When we were allowed to go to bars (remember the long, long ago?), we used to wish we had a nickel for every time the issue of the proper spelling of whisk(e)y would come up. By now, we’d probably be able to afford a bottle, even if it’s just a cheap one. With not a whole lot else to do right now, though, it’s time to set the record straight. You won’t need to argue with your buddies anymore, because here is the lowdown on the whisky vs. whiskey debate.
To put it bluntly, there’s absolutely no difference between the two aside from spelling. Whiskey and whisky are the same basic liquid — they both refer to the delicious alcohol made from fermented grain mash, and aged in oak barrels for varying amounts of time. The final product will be different (bourbon vs. Scotch whisky, et cetera), but whiskey and whisky are both, in short, whisk(e)y.
It is, however, worth mentioning that certain regions prefer different spellings, and since different areas produce different styles of whiskey, this can sometimes lead to confusion. Below, we’ve broken down which countries use which spelling (and what the plural of that spelling is).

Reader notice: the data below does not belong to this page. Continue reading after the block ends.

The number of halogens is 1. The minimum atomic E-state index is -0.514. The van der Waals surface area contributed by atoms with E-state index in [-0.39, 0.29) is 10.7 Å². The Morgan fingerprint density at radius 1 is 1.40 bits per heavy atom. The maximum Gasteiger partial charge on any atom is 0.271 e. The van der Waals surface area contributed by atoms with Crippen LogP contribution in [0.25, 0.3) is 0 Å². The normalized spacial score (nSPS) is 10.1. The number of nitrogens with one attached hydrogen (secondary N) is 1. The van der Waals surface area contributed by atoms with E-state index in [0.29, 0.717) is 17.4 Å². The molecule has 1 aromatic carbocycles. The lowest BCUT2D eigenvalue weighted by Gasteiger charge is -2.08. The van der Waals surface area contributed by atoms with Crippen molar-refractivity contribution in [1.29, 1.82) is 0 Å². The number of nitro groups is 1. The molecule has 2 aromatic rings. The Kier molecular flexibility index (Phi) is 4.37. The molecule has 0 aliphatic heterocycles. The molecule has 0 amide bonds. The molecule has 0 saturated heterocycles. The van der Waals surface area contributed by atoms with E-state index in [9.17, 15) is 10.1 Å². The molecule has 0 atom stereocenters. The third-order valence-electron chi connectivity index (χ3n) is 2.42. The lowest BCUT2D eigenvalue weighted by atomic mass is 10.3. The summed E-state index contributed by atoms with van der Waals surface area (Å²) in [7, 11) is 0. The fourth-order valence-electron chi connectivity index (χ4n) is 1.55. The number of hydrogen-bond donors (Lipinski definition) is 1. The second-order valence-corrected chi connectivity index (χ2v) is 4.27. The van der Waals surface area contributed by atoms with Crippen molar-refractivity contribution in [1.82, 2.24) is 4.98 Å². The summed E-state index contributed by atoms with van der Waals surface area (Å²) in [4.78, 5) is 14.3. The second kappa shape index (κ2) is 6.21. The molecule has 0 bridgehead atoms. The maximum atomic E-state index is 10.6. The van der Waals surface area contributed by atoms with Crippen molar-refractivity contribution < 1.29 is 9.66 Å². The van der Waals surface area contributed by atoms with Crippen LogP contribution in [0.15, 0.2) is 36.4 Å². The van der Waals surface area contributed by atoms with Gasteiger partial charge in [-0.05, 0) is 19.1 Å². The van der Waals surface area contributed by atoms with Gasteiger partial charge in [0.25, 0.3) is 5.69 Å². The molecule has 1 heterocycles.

When to Use Whisky
Countries that use this spelling: Scotland, Japan, Canada, Australia, England, Denmark, Finland, France, Sweden, India, Israel Taiwan, Wales, Germany
Plural of whisky: whiskies
When to Use Whiskey
Countries that use this spelling: Ireland, United States, Mexico
Plural of whiskey: whiskeys
While the above breakdown is a good place to start, this is not the end-all, be-all, as there are certain American brands of whisky (such as Maker’s Mark and George Dickel) that spell the word without the ‘e.’ This derivation from the rule does not, however, usually go the other way.
Now, it’s time to actually enjoy the stuff and stop talking semantics (though if you want to keep doing that, go right ahead — we’re going to pour ourselves a few fingers). Check out our picks for the best bourbon, rye, and American single malt whiskeys from The Manual Spirit Awards 2019. You can also check out our picks from 2018 here.
Article originally published by Drew Prindle. Last updated by Sam Slaughter.
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